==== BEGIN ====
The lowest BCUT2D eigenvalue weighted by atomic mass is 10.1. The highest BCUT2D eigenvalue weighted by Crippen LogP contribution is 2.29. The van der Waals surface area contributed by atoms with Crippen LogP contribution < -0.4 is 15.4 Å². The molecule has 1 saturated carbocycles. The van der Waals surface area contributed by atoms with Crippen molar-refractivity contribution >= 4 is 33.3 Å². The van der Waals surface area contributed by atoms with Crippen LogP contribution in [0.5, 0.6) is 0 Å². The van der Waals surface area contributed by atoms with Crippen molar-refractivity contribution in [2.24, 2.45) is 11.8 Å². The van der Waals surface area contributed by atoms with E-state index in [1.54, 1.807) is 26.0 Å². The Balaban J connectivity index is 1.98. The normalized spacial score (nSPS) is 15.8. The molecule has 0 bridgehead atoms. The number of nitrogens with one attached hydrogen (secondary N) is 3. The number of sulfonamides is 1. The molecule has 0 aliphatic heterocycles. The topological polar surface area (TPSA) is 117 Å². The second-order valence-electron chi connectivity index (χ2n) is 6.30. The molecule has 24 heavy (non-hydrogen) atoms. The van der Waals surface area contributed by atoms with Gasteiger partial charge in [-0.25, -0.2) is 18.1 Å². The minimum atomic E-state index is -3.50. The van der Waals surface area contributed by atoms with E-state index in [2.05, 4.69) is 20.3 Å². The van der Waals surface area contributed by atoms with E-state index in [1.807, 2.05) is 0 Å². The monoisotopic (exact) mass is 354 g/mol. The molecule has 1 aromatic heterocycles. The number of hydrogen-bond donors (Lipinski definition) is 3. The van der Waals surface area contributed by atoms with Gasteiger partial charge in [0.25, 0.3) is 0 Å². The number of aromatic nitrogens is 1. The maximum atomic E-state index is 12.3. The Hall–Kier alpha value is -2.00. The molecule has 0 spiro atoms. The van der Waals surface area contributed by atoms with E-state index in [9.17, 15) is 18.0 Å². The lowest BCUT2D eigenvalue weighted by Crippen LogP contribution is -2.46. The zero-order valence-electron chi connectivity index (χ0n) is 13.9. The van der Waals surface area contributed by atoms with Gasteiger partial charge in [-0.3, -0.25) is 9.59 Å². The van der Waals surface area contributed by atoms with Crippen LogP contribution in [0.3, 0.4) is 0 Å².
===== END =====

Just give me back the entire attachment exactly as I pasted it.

The lowest BCUT2D eigenvalue weighted by atomic mass is 10.1. The highest BCUT2D eigenvalue weighted by Crippen LogP contribution is 2.29. The van der Waals surface area contributed by atoms with Crippen LogP contribution < -0.4 is 15.4 Å². The molecule has 1 saturated carbocycles. The van der Waals surface area contributed by atoms with Crippen molar-refractivity contribution >= 4 is 33.3 Å². The van der Waals surface area contributed by atoms with Crippen LogP contribution in [0.5, 0.6) is 0 Å². The van der Waals surface area contributed by atoms with Crippen molar-refractivity contribution in [2.24, 2.45) is 11.8 Å². The van der Waals surface area contributed by atoms with E-state index in [1.54, 1.807) is 26.0 Å². The Balaban J connectivity index is 1.98. The normalized spacial score (nSPS) is 15.8. The molecule has 0 bridgehead atoms. The number of nitrogens with one attached hydrogen (secondary N) is 3. The number of sulfonamides is 1. The molecule has 0 aliphatic heterocycles. The topological polar surface area (TPSA) is 117 Å². The second-order valence-electron chi connectivity index (χ2n) is 6.30. The molecule has 24 heavy (non-hydrogen) atoms. The van der Waals surface area contributed by atoms with Gasteiger partial charge in [-0.25, -0.2) is 18.1 Å². The minimum atomic E-state index is -3.50. The van der Waals surface area contributed by atoms with E-state index in [2.05, 4.69) is 20.3 Å². The van der Waals surface area contributed by atoms with E-state index in [1.807, 2.05) is 0 Å². The monoisotopic (exact) mass is 354 g/mol. The molecule has 1 aromatic heterocycles. The number of hydrogen-bond donors (Lipinski definition) is 3. The van der Waals surface area contributed by atoms with Gasteiger partial charge in [0.25, 0.3) is 0 Å². The number of aromatic nitrogens is 1. The maximum atomic E-state index is 12.3. The Hall–Kier alpha value is -2.00. The molecule has 0 spiro atoms. The van der Waals surface area contributed by atoms with E-state index in [9.17, 15) is 18.0 Å². The lowest BCUT2D eigenvalue weighted by Crippen LogP contribution is -2.46. The zero-order valence-electron chi connectivity index (χ0n) is 13.9. The van der Waals surface area contributed by atoms with Gasteiger partial charge in [-0.3, -0.25) is 9.59 Å². The van der Waals surface area contributed by atoms with Crippen LogP contribution in [0.3, 0.4) is 0 Å².